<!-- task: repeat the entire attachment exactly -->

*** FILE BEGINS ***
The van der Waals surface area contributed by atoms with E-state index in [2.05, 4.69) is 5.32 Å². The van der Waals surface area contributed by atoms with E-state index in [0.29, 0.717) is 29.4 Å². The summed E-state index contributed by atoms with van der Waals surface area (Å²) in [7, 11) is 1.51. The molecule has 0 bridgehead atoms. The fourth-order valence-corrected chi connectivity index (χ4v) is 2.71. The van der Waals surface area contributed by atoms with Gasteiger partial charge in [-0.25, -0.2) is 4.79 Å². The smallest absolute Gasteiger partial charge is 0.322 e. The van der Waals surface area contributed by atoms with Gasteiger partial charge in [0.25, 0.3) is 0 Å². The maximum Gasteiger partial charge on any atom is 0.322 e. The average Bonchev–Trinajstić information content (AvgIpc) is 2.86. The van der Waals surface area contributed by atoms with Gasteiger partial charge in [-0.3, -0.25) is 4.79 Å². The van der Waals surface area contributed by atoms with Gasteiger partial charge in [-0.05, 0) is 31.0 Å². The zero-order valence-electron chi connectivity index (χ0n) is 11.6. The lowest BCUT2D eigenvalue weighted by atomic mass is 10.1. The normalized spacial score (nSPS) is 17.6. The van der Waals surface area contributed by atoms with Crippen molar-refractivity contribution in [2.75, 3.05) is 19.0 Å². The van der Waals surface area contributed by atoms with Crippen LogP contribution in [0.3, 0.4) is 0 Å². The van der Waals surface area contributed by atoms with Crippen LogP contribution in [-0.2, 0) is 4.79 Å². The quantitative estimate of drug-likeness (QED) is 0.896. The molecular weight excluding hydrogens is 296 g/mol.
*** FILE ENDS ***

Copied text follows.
The van der Waals surface area contributed by atoms with E-state index in [2.05, 4.69) is 5.32 Å². The van der Waals surface area contributed by atoms with E-state index in [0.29, 0.717) is 29.4 Å². The summed E-state index contributed by atoms with van der Waals surface area (Å²) in [7, 11) is 1.51. The molecule has 0 bridgehead atoms. The fourth-order valence-corrected chi connectivity index (χ4v) is 2.71. The van der Waals surface area contributed by atoms with Gasteiger partial charge in [-0.25, -0.2) is 4.79 Å². The smallest absolute Gasteiger partial charge is 0.322 e. The van der Waals surface area contributed by atoms with Gasteiger partial charge in [0.25, 0.3) is 0 Å². The maximum Gasteiger partial charge on any atom is 0.322 e. The average Bonchev–Trinajstić information content (AvgIpc) is 2.86. The van der Waals surface area contributed by atoms with Gasteiger partial charge in [-0.3, -0.25) is 4.79 Å². The van der Waals surface area contributed by atoms with Gasteiger partial charge in [-0.05, 0) is 31.0 Å². The zero-order valence-electron chi connectivity index (χ0n) is 11.6. The lowest BCUT2D eigenvalue weighted by atomic mass is 10.1. The normalized spacial score (nSPS) is 17.6. The van der Waals surface area contributed by atoms with Crippen molar-refractivity contribution in [2.75, 3.05) is 19.0 Å². The van der Waals surface area contributed by atoms with Crippen LogP contribution in [0.3, 0.4) is 0 Å². The van der Waals surface area contributed by atoms with Crippen LogP contribution in [-0.2, 0) is 4.79 Å². The quantitative estimate of drug-likeness (QED) is 0.896. The molecular weight excluding hydrogens is 296 g/mol.